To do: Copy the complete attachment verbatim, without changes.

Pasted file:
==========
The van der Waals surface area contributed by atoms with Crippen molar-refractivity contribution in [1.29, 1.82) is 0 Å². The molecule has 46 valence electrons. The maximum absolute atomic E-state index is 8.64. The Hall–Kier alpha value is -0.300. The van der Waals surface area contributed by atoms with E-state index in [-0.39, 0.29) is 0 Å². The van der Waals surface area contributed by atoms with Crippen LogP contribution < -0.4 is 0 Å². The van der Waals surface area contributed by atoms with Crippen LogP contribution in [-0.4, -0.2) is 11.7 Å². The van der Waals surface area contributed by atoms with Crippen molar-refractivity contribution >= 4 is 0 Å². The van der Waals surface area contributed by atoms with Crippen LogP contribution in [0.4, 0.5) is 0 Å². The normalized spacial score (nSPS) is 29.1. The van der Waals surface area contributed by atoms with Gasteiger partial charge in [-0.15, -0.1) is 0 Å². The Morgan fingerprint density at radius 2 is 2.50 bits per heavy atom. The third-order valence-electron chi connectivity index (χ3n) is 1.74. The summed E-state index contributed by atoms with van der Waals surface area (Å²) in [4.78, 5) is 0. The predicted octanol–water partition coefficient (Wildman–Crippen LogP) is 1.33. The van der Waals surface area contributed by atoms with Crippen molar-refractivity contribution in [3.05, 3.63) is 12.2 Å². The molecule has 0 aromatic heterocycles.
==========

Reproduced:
The van der Waals surface area contributed by atoms with Crippen molar-refractivity contribution in [1.29, 1.82) is 0 Å². The molecule has 46 valence electrons. The maximum absolute atomic E-state index is 8.64. The Hall–Kier alpha value is -0.300. The van der Waals surface area contributed by atoms with E-state index in [-0.39, 0.29) is 0 Å². The van der Waals surface area contributed by atoms with Crippen LogP contribution < -0.4 is 0 Å². The van der Waals surface area contributed by atoms with Crippen LogP contribution in [-0.4, -0.2) is 11.7 Å². The van der Waals surface area contributed by atoms with Crippen molar-refractivity contribution >= 4 is 0 Å². The van der Waals surface area contributed by atoms with Crippen LogP contribution in [0.4, 0.5) is 0 Å². The normalized spacial score (nSPS) is 29.1. The van der Waals surface area contributed by atoms with Gasteiger partial charge in [-0.15, -0.1) is 0 Å². The Morgan fingerprint density at radius 2 is 2.50 bits per heavy atom. The third-order valence-electron chi connectivity index (χ3n) is 1.74. The summed E-state index contributed by atoms with van der Waals surface area (Å²) in [4.78, 5) is 0. The predicted octanol–water partition coefficient (Wildman–Crippen LogP) is 1.33. The van der Waals surface area contributed by atoms with Crippen molar-refractivity contribution in [3.05, 3.63) is 12.2 Å². The molecule has 0 aromatic heterocycles.